According to a 2009 Department of Energy study, lighting accounts for 22 percent of all the electricity used in the United States.
In an effort to cut this figure, many modern buildings have done away with the humble light switch in favor of automatic motion-detector switches or complicated control panels with arrays of sliders and buttons. A new system literally puts the controls back in people’s hands and its developers at MIT say it has the potential to slash lighting bills by more than half.
The experimental system consists of control devices about the size of a business card that can be placed on users’ desktops. They contain light sensors to monitor the light falling on the user’s workspace, as well as controls to adjust both the intensity and the color balance of the light. In the current test setup, the devices are used to control of LED light fixtures, which are energy efficient and can also be easily adjusted to any level of intensity.
Not only do the controllers measure the intensity of light falling on the workspace, but they can also identify how much light comes from different fixtures, while also separately measuring any ambient light coming in the windows or spilling over from neighboring work areas. This allows the overhead lights to automatically dim or switch off altogether if the sunlight from the window is sufficient to light the workspace. Then, if clouds roll in and the sunlight decreases, the lights are immediately reactivated.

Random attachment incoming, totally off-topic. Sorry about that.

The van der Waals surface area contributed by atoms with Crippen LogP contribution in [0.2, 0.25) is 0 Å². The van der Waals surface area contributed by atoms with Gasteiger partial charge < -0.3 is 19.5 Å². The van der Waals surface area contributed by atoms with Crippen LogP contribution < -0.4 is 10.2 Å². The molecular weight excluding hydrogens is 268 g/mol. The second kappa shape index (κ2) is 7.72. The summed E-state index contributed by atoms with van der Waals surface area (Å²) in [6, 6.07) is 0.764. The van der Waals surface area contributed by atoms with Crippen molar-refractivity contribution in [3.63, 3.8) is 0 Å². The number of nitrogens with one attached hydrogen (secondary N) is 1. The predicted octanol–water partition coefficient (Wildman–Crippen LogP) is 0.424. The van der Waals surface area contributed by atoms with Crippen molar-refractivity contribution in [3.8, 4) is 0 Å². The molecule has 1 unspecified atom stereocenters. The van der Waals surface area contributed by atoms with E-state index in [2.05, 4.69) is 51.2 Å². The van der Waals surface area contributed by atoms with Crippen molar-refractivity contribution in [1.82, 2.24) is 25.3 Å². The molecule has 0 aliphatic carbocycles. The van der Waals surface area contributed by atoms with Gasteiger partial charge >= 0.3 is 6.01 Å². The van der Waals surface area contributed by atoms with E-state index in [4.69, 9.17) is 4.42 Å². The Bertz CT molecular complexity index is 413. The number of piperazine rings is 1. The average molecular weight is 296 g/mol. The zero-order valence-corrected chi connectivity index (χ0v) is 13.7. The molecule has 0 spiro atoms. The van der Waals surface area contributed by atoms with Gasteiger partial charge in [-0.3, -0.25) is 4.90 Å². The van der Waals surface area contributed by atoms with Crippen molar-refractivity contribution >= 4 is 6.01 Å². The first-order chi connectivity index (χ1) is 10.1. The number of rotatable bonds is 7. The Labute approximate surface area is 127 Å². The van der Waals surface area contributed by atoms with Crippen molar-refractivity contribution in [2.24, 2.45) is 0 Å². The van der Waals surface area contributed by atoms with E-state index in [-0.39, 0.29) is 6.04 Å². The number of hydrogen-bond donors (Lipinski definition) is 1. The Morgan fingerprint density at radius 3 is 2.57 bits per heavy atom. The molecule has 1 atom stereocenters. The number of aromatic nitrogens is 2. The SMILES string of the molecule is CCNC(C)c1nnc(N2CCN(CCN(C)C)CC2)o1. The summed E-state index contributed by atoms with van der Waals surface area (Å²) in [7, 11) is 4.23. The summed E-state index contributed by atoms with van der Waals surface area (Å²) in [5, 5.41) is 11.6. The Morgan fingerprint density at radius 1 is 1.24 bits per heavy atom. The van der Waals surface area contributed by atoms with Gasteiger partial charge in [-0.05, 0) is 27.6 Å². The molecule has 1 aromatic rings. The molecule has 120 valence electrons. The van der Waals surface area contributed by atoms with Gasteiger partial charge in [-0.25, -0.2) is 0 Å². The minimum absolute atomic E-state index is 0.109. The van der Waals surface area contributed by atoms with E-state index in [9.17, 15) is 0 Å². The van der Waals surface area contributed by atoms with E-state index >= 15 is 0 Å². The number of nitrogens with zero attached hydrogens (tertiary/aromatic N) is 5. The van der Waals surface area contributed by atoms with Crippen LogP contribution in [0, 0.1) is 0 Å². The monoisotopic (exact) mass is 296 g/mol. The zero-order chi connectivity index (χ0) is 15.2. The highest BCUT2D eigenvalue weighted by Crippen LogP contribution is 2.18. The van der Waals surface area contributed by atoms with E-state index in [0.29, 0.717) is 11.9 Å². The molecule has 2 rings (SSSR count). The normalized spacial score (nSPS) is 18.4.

The color balance of the light can also be adjusted by varying the intensity of individual LED lamps of different colors in the overhead fixtures.
Energy savings of up to 90 percent
In tests of the system so far the researchers found that it reduced the energy used for lighting by 65 to 90 percent – and that’s on top of the savings resulting from using LEDs over incandescent lights or compact fluorescents.